Science realized seems like sorcery and in fact, acts as a mass charm spell. In France, Thomas Edison’s great work inspired August and Louis Lumière. The brothers did not merely seek to replicate Edison’s peep-hole dependent kinetoscope. The Lumière brothers wanted to make something even better. This improved technology was the cinematograph, the first working film projector, allowing movies to be viewed by more than one eye at a time. Rooms full of people replaced the single spectator. On December 28, 1895, the Lumière brothers showed this magical item off at the Salon Indien du Grand Café to a small audience that included Georges Méliès, who was inspired to buy one of these devices from the brothers. The Lumière brothers rejected his offer, causing Méliès to find another means by which he would actualize his vision, changing the direction of not only Georges Méliès’ life but history as well.
George Méliès undertook a quest to find a moving image projector for his magic theater, bringing the multi-talented artist to London. Here he encountered British film pioneer Robert W. Paul who created the Animatograph film projector. He purchased one of Paul’s projectors and several short Edison Manufacturing Company films. The Théâtre Robert-Houdin began to screen movies to supplement the stage magician’s live performances. These movies proved successful.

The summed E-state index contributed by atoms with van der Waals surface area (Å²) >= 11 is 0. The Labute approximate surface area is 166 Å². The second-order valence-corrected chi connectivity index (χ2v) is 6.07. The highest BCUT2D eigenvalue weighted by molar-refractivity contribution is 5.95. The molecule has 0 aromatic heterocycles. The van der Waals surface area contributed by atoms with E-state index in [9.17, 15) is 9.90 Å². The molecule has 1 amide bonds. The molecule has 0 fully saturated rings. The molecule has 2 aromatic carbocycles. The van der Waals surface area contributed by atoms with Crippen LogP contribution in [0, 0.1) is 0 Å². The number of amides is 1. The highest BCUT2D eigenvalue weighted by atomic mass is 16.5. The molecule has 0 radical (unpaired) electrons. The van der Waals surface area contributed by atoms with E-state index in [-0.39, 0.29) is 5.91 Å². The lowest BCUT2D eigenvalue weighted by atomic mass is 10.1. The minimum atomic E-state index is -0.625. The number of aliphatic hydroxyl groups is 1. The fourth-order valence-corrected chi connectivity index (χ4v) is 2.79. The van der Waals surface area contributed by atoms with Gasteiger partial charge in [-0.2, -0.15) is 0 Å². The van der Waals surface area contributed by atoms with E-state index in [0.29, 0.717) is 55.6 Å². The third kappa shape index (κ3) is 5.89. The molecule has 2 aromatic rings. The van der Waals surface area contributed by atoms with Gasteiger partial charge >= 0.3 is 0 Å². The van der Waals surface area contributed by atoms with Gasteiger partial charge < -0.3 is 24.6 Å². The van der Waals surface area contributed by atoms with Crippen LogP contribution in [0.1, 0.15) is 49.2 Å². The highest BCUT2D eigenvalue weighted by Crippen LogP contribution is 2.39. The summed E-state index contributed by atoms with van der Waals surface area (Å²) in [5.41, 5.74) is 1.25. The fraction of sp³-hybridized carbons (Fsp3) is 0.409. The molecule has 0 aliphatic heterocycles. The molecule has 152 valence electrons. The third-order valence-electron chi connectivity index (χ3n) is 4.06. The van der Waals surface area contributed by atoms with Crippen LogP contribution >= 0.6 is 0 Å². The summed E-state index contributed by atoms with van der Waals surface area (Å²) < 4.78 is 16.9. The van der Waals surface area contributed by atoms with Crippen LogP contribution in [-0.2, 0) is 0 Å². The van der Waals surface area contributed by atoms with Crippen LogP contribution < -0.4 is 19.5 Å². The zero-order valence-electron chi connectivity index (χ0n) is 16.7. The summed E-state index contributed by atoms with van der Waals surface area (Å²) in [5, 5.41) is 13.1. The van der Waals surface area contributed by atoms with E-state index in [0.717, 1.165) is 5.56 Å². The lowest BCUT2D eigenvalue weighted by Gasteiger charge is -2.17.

Méliès learned everything he could about the filmmaking process. He even made the equipment he needed. He taught himself how to do things like work in the darkroom and print films. Georges Méliès modified Robert W. Paul’s invention, making the projector also work as the camera. He would soon patent the Kinètographe Robert-Houdin camera-projector, with his associates, Lucien Korsten, and Lucien Reuloss. Within a year the superior equipment manufactured by the likes of the Lumières, and Pathé made Méliès’ engineering efforts moot, so the auteur began using the machines made by others once again. These efforts learning the mechanical details of this early art form, and a little luck, were the components Méliès needed to cast numerous truly spellbinding cinema illusions.